A crop of fintechs is trying to help banks and small businesses with the new $320 billion round of PPP loans. Here’s what they’re doing.
- President Donald Trump signed a new stimulus package Friday, meaning the paycheck-protection program for small businesses will be replenished with $320 billion.
- The first phase of the PPP sparked backlash as funds quickly ran out.
- The government allowed alternative lenders to participate this time and broadened the reach of the program, but those involved still point to a laundry list of concerns.
- Even after the application is received, banks are struggling to process and underwrite loans for companies they don’t have a banking relationship with.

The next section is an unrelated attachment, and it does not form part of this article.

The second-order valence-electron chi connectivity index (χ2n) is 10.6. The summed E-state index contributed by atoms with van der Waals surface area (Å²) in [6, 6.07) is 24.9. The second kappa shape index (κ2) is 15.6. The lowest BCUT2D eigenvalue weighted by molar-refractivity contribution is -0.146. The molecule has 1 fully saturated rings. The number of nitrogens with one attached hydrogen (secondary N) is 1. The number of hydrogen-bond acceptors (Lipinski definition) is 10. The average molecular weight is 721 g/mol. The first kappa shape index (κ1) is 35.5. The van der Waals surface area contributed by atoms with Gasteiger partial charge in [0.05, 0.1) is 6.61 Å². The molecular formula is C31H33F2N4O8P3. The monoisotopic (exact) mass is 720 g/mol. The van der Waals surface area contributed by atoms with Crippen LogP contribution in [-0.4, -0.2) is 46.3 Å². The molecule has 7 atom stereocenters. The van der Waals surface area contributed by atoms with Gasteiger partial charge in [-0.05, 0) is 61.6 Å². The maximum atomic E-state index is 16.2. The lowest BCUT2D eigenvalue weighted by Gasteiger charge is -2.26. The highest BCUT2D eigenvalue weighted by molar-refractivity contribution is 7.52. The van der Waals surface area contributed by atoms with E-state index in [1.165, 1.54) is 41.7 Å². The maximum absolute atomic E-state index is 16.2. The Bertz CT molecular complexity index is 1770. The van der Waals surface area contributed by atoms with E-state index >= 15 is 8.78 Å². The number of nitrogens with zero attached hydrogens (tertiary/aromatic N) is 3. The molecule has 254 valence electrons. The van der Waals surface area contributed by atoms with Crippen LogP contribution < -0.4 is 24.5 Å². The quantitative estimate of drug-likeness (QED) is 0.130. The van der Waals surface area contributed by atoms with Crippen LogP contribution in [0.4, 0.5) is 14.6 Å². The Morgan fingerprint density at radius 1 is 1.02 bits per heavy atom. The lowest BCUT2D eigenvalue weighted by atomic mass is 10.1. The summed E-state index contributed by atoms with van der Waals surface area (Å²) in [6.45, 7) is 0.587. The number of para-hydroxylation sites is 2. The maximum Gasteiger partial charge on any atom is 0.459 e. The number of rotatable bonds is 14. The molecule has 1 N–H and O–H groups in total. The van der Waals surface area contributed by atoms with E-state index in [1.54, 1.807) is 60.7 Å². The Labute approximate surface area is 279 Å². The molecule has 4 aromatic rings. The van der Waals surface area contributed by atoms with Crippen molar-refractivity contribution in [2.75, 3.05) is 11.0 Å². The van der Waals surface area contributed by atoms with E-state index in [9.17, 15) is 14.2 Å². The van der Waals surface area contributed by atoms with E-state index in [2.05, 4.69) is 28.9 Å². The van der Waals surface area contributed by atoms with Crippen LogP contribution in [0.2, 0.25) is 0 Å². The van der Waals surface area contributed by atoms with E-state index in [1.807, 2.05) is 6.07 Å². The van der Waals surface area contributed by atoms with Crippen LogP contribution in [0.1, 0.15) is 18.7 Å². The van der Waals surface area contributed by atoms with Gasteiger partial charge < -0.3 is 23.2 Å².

- Experts warn that lenders and borrowers also need to consider how they will be be able to track the paperwork to ensure loans are forgiven.
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President Donald Trump signed a new stimulus package on Friday that replenishes funds for the paycheck-protection program for small businesses, but hiccups around distributing loans in such a large-scale operation may be far from solved.
The new package injects $320 billion into the PPP, which is aimed at helping small businesses with government-backed loans, after its initial $350 billion in funding ran out in just two weeks.